On Tuesday, the government announce that $20 million of that money will go to extend the existing community destination development program, which funds new tourism infrastructure like trails or airports.
The remaining $100 million has not yet been allocated to specific projects, but the province said it will be aimed at supporting “major anchor attractions” that draw visitors to B.C.
“We’re continuing to work with them to identify how to best meet their needs,” Finance Minister Selina Robinson said.
Absent from supports was any new money for the restaurant and hospitality sector, which saw restrictions on indoor dining extended through the May long weekend on Monday.
The province announced $50 million for those businesses earlier this month, and Robinson said the province would have more to say on the industry in “the coming days.”
The budget also contained continued funding for existing COVID-19 business supports, including $195 million for the small and medium-sized recovery grants.
The total budget for that program — which helps offset fixed costs like rent, diversify services, improve buildings or move online — remains unchanged at $345 million.
The program has been streamlined to improve access and expand eligibility.
The budget also continues funding funding for the Increased Employment Incentive Tax Credit, previously announced as a part of the StrongBC Economic Recovery Plan, to the tune of $150 million.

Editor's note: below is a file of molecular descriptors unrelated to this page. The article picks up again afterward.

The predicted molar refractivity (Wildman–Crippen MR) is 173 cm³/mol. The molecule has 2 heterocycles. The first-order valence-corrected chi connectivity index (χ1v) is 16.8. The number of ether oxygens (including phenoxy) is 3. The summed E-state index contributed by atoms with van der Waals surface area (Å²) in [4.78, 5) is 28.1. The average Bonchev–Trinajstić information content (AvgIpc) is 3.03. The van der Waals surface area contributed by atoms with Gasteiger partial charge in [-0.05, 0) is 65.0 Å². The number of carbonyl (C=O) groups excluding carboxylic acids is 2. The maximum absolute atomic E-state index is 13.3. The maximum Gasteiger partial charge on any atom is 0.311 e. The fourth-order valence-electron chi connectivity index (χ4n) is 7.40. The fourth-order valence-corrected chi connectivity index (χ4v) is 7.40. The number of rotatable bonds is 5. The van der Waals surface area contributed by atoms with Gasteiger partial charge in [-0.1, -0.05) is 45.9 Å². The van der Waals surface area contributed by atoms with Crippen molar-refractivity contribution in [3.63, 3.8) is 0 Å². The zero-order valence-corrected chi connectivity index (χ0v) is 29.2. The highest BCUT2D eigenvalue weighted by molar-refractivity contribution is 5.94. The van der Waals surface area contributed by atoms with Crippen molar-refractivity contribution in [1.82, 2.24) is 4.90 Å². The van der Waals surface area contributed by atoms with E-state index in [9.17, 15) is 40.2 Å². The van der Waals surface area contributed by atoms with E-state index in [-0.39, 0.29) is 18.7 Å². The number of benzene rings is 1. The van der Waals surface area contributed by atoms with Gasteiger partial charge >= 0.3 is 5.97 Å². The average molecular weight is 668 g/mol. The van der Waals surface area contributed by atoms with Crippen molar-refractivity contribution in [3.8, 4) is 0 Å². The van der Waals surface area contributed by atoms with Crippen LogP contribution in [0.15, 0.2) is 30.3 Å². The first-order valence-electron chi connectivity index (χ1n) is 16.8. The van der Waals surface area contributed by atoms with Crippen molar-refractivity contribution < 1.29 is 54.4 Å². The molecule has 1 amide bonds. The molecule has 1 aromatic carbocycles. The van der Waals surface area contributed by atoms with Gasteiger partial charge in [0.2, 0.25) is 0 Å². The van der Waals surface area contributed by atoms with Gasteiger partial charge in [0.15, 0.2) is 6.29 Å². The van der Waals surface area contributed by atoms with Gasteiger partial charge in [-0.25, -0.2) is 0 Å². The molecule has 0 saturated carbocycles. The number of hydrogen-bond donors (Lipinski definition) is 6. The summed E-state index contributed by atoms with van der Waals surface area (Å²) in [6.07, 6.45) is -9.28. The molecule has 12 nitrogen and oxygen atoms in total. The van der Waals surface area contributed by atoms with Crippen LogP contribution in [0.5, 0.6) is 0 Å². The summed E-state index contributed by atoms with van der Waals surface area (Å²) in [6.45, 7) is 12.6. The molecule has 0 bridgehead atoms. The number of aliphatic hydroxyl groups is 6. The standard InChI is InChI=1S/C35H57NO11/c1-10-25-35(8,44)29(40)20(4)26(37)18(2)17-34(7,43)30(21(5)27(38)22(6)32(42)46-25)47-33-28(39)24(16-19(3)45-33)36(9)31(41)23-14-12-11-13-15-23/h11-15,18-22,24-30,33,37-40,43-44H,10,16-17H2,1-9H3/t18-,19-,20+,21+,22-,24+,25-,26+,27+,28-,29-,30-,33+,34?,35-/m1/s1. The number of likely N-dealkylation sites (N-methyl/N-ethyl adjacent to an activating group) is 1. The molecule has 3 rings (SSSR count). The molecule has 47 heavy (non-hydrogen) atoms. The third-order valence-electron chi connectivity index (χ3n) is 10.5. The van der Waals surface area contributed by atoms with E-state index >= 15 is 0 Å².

The credit applies to businesses that increased their payroll through hiring or giving raises in the final quarter of 2020.
A PST exemption on certain machinery and equipment for businesses pivoting due to the pandemic is also being extended.
The economic recovery aspect of the budget earned a “B” grade form the Greater Vancouver Board of Trade, which said the government relied heavily on previously announced measures, and offered nothing new for businesses impacted by recent “circuit breaker” restrictions.
However, it also noted that “significant amounts” of money in the plan remain unallocated.
The 2021 budget includes $3.25 billion in COVID-19 contingency funding — $1.1 billion of which has been left available for unanticipated spending needs in the year to come.
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